D.O.A. 1950 / Rudolph Maté
THE BLACK DAHLIA / 2006 / BRIAN DE PALMA
Scattered frames from Kiss Me Deadly (Robert Aldrich, 1955)
one of the most stylistically idiosyncratic films i’ve seen
Sunset Blvd. was released on this day in 1950!
Personally, Veda’s convinced me that alligators have the right idea. They eat their young.
Mildred Pierce (1945), Michael Curtiz
New Orleans Noir in Panic in the Streets (1950)
“The thugs Mingo and Fante, two models of historicized latency at the edge of representation and beyond, are as fascinating as they are plausibly iconic. Mingo and Fante arguably have the strongest romantic relationship in The Big Combo. They are openly devoted to each other, share a bedroom, and are almost always in the same shot. In their ‘hideaway,’ Mingo longingly expresses his feelings to Fante when he declares, ‘Let’s never come back,’ and suggests they run off together. Fante, the more solidly ‘butch’ of the two partners, proves his fidelity to Mingo when he presses McClure to pay not only him but Mingo as well for the pleasure of beating Lieutenant Diamond before Brown arrives.
"They will kill, torture, and even die together, although Mingo outlasts Fante when the bomb left by Brown to dispose of them after they serve their function explodes. In a morgue-like setting, when Lieutenant Diamond begins to press Mingo for information, the policeman reveals Fante’s mutilated, dynamited body, literally, what is left of Fante’s head and face, to a severely wounded Mingo, who cries and becomes almost hysterical. This is the one true expression of love and loss in the film…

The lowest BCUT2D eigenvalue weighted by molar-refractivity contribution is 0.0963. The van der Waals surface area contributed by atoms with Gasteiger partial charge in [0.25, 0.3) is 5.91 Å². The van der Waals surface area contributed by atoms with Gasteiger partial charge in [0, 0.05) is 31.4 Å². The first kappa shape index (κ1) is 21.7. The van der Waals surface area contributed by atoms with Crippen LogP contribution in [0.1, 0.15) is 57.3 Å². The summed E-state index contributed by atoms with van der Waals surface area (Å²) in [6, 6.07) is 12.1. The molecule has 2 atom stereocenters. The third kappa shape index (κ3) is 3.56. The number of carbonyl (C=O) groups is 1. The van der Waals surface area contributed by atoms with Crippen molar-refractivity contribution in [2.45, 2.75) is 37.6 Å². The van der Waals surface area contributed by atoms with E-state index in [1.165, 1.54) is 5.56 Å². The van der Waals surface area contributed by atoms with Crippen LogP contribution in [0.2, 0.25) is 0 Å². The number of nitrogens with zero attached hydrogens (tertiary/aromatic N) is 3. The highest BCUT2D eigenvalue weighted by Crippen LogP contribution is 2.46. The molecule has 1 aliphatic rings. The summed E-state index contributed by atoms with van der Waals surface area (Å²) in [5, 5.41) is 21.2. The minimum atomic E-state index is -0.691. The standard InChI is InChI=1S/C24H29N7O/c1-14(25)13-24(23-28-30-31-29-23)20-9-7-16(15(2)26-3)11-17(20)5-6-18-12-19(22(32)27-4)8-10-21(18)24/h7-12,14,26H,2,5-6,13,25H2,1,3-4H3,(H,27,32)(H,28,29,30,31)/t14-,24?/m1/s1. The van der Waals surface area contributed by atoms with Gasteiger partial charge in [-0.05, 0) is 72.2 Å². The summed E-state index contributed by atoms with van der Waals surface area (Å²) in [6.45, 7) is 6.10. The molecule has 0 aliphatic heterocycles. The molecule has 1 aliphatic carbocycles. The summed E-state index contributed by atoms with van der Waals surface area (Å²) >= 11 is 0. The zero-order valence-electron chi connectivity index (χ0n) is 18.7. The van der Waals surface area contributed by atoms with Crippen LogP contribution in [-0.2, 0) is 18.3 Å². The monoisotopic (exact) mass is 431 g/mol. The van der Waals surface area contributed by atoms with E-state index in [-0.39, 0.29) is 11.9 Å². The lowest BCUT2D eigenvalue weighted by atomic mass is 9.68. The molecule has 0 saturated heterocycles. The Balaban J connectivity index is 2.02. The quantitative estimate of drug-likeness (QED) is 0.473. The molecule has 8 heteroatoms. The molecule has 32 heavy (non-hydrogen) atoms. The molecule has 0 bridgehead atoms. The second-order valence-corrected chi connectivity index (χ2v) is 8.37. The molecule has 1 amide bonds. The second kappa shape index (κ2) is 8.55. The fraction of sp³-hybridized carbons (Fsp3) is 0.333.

“Director Lewis’s linkage of Mingo and Fante’s personal pleasure at a show of violence, although the product of a corporate decision, generates some expression of revenge against a system that would label them as sexual subversives… [Rose] Capp adds that Lewis correlated man’s violent and sexual obsessions in The Big Combo: ‘Lewis makes clear that The Big Combo is as much concerned with the dynamics of power, money and sexuality, as with the nexus between business, crime and forces of law and order.’ Fante and Mingo offer a paradoxical parallel that laces Lewis’s film with a radical political statement about homosexuality and gender politics in premodern Hollywood cinema: two gay men can experience a healthy relationship.”
– Gary D. Rhodes on The Big Combo (1955)
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